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Traffic Performance with INRIX Data Pilot Project

Location: Statewide, Virginia Client: Virginia Department of Transportation

JMT's Technology Group provided traffic data mining and analysis services to support a pilot program of developing performance metrics along 45 commuter corridors located throughout Virginia. 

JMT's Technology Group provided traffic data mining and analysis services to support a pilot program of developing performance metrics along 45 commuter corridors located throughout Virginia.In an effort to increase transparency and accountability, many transportation agencies are focusing on the development of quality performance measures to justify the need for improvements along its road network and to illustrate future impacts and benefits.  JMT participated on a team tasked with developing performance metrics for five pilot corridors, including three freeways and two arterials, using historical travel time and speed data purchased from INRIX.

 The use of INRIX facilitated the simulation of real world travel time and speed conditions along commuter corridors. Computation methods and scripts were developed to generate nine performance metrics for each corridor for morning and evening peak periods including Delay per Vehicle, Travel Time Index, Buffer Index, Planning Time Index, Percent On-Time Arrival, Total Delay, Congested Travel, Percent of Congested Travel and Misery Index.  The most applicable measures for various objectives were determined by developing the performance measures on corridors with a variety of characteristics.

 The INRIX source datasets represented travel speeds along each Traffic Management Channel (TMC) link for every 5-minute and 15-minute period of the year. Aggregation of the 5-minute INRIX speed data to the corridor level proved challenging, because each corridor contained multiple TMCs and there were varying seasonal traffic characteristics throughout the year. As a result, the definition of peak periods required semi-automated methods. The generation of annual average speed differential charts assisted with the identification of continuous periods of reduced speeds for Urban Interstates but did not work as well for Arterials.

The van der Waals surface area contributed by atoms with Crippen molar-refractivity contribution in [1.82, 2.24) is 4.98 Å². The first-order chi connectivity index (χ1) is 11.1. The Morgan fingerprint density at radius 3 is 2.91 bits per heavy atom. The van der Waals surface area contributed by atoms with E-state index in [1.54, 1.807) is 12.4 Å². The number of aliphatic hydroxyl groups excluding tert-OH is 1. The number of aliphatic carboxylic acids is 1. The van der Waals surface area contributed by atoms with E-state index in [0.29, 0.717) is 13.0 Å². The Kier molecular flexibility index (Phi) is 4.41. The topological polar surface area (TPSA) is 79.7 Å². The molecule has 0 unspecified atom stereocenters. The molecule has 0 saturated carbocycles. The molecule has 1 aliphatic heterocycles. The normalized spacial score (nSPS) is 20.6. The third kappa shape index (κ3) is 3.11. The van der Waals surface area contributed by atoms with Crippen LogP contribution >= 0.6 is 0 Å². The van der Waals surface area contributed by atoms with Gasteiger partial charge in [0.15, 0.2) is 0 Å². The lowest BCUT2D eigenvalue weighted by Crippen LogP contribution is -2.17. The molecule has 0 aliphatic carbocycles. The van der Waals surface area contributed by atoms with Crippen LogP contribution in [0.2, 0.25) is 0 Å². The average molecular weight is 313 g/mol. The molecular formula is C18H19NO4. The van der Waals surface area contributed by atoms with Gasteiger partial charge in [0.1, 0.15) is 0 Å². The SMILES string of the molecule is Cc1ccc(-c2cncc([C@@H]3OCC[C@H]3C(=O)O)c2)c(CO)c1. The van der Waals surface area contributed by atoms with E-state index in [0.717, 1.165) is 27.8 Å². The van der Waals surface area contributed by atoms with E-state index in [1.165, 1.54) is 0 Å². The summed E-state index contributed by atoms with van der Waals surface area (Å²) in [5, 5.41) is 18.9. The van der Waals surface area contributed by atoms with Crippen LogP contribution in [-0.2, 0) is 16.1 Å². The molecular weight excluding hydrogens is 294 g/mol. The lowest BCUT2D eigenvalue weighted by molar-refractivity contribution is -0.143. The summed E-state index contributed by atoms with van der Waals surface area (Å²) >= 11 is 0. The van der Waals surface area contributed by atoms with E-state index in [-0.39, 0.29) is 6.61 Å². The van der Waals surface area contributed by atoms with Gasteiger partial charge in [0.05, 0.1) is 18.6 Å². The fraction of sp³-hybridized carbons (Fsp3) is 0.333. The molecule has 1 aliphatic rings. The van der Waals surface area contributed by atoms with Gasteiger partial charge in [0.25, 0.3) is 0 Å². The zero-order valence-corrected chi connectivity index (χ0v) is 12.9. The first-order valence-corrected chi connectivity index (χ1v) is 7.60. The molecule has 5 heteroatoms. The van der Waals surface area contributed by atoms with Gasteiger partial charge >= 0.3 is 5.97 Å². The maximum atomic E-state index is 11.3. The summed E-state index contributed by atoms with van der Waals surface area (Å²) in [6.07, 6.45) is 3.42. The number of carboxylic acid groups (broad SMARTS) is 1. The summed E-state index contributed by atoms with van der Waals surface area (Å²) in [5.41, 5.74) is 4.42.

The challenges and successes of the pilot study were outlined in a report and submitted to the client to help generate performance measures for the selected corridors. The variation in travel times was then understood as a separate component of public and business sector frustration with congestion problems. As a result, one key principle learned is that metrics used to track congestion should be based on the travel time experienced by users of the highway system.

The American Council of Engineering Companies (ACEC)/Virginia honored the entire team's efforts with a 2013 Merit Award.

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